There have been questions about racism, calls for probes of insider trading, and implications of sympathy for ruthless dictators.
And the confirmation hearings for Donald Trump's Cabinet picks haven't even started yet.
Trump may face the rockiest path of any of his recent predecessors in filling his Cabinet. Democrats in Congress are already threatening to slow-walk confirmation proceedings if nominees don't turn over background information and financial disclosures on time. And they've identified a hefty chunk of the Cabinet designees - eight - as prime targets for aggressive questioning.
Chief on that list are Secretary of State-designate Rex Tillerson, whose close relationship with Russia during his decades in the oil industry will be a key point of contention, and Attorney General pick Jeff Sessions, whose past comments on race derailed his 1986 bid to become a federal judge. Also atop the target list is Trump's pick to head the Health and Human Services Department, Tom Price, who faces questions about buying and selling medical company stocks while serving as a top policy-making official.
But early opposition to a Cabinet nominee has rarely translated into a full-fledged defeat on the Senate floor.
For the last four decades, Senate votes on a new president's Cabinet picks have largely been a civil affair. Since the Carter era, about three-quarters of each incoming president's first set of Cabinet picks have been approved unanimously by members of the United States Senate, and all but about a dozen have suffered only one or two dissenting votes. (Newcomers to American politics would be surprised to hear that all but two Republican senators gave a greenlight to incoming Secretary of State Hillary Clinton one day after President Barack Obama was inaugurated.)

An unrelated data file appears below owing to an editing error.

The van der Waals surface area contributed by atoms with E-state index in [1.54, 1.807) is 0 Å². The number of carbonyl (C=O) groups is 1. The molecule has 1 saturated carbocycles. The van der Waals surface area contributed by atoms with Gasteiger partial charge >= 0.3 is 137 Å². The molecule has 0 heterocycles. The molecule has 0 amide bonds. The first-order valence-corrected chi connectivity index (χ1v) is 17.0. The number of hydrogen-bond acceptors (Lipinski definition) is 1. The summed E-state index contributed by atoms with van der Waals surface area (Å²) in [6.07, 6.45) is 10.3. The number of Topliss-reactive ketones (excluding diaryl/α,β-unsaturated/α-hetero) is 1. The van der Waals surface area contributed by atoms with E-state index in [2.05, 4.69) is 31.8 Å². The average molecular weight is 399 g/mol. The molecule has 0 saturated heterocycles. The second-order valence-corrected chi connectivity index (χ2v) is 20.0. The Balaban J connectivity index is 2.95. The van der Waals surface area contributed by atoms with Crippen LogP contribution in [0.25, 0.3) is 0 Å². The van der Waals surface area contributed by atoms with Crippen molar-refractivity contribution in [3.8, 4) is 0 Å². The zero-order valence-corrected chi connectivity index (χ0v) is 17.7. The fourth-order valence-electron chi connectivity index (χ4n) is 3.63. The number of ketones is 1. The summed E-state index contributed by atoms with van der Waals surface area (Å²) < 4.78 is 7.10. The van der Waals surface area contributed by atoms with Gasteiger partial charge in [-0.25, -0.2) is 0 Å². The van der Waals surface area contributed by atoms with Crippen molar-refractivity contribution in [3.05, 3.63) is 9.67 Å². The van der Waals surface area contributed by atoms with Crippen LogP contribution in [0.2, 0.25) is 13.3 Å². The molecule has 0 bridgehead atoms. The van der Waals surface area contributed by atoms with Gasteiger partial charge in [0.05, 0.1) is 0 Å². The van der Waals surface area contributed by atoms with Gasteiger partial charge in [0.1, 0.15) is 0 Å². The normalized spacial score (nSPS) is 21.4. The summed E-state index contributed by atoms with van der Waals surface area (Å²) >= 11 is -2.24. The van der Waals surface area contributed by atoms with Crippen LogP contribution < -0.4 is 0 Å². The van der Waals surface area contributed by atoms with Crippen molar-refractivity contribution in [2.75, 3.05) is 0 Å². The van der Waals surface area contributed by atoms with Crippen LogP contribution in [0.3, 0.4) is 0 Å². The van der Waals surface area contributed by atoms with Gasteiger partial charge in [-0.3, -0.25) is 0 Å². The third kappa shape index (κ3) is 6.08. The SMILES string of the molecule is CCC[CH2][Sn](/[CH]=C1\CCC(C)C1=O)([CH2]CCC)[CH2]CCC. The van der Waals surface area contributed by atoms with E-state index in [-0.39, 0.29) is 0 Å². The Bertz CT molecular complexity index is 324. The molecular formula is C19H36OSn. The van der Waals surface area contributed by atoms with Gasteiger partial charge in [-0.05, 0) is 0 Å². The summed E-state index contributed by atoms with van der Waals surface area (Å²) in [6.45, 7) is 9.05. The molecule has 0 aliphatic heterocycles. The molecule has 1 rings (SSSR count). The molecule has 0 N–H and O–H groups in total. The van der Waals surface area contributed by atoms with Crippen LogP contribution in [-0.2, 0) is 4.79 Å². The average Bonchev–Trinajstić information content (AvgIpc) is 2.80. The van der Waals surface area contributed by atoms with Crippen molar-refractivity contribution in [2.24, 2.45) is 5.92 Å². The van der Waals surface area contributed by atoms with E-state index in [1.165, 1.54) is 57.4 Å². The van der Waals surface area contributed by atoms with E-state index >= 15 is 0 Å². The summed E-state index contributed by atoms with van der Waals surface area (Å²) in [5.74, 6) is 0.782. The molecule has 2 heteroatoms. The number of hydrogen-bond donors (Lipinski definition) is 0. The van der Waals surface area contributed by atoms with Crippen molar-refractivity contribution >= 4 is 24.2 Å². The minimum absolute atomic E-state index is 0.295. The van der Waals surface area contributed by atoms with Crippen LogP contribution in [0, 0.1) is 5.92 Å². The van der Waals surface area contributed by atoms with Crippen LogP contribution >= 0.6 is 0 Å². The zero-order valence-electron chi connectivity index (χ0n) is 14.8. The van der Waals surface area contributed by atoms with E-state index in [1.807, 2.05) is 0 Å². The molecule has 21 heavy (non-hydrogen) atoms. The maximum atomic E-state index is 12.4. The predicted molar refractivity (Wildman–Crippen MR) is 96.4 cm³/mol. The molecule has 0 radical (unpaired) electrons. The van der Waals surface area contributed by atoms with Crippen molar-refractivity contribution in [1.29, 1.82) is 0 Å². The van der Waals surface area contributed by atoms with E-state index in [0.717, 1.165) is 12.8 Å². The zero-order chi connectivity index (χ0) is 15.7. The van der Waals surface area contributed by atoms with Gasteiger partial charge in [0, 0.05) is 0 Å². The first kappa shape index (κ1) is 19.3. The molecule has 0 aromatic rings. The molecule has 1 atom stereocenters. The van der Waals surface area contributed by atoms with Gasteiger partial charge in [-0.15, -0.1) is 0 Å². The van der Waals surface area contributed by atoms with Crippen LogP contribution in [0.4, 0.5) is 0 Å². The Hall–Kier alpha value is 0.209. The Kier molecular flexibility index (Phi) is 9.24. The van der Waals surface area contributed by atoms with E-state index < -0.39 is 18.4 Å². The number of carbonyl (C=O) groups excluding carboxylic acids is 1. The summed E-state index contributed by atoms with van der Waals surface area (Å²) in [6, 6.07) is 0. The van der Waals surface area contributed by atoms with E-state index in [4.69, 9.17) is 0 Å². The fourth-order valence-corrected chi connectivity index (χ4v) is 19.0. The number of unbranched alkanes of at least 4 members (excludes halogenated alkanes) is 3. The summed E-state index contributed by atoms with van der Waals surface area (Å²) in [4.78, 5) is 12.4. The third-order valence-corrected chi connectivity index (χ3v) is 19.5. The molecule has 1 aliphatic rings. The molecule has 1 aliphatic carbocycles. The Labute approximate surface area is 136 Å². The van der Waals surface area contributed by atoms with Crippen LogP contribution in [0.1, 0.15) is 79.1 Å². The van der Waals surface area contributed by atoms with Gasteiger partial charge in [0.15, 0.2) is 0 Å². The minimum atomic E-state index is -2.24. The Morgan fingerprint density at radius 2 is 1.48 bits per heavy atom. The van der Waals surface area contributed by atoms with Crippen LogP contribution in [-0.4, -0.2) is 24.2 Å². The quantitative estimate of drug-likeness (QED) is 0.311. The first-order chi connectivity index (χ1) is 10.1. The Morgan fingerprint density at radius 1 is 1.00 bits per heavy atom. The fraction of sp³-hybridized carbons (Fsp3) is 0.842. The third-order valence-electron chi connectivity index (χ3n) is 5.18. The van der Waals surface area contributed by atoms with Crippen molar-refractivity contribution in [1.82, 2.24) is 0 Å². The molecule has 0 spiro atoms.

Still, each of the last six presidents have faced at least one problematic nominee, although those with significant baggage — like Clinton Attorney General nominee Zoe Baird, Bush 43 Labor nominee Linda Chavez and Obama Cabinet picks Bill Richardson and Tom Daschle — have tended to withdraw their names from consideration before the vote or even before confirmation hearings begin.
Here's a rundown of some of the most divided confirmation votes for Cabinet picks made by an incoming president in the last 40 years:
JOHN TOWER - Secretary of Defense (47 yea, 53 nay)
Only once have members of the Senate voted to reject a first-term president's Cabinet nominee — and they did it to a former member of their own Capitol Hill club. Former senator John Tower of Texas, George H.W. Bush's pick for his first Secretary of Defense, was rejected by a vote of 47-53 after an extremely public debate about his personal life that scandalized those used to Washington's typical decorum.
After weeks of gossip about Tower's personal dalliances, including an FBI investigation into his background, conservative activist Paul Weyrich went public with his own charges at Tower's confirmation hearing, saying, "Over the course of many years, I have encountered the nominee in a condition, a lack of sobriety, as well as with women to whom he was not married."
Tower acknowledged drinking to excess in the past but insisted that he did not have a problem with alcohol, telling committee chairman Sam Nunn, "I am a man of some discipline." In addition to the more salacious accusations about his private conduct, Tower also faced allegations that he was too cozy with the defense contracting industry. Attempts to save his nomination — including Tower's televised pledge to quit drinking entirely if confirmed — weren't enough to prevent a humiliating defeat at the hands of his own former colleagues. Tower's demise resulted in a promotion for another Republican politician who would become a household name in America; Bush selected Wyoming Rep. Dick Cheney as Tower's replacement.
JOHN ASHCROFT - Attorney General (58 yea, 42 nay)
Nominees for the high-stakes post of Attorney General have often faced intense scrutiny, and former Missouri senator John Ashcroft's deeply conservative views made him a prime target for Democratic foes in 2001. Critics fought his nomination in large part because of his stances on race and gay rights.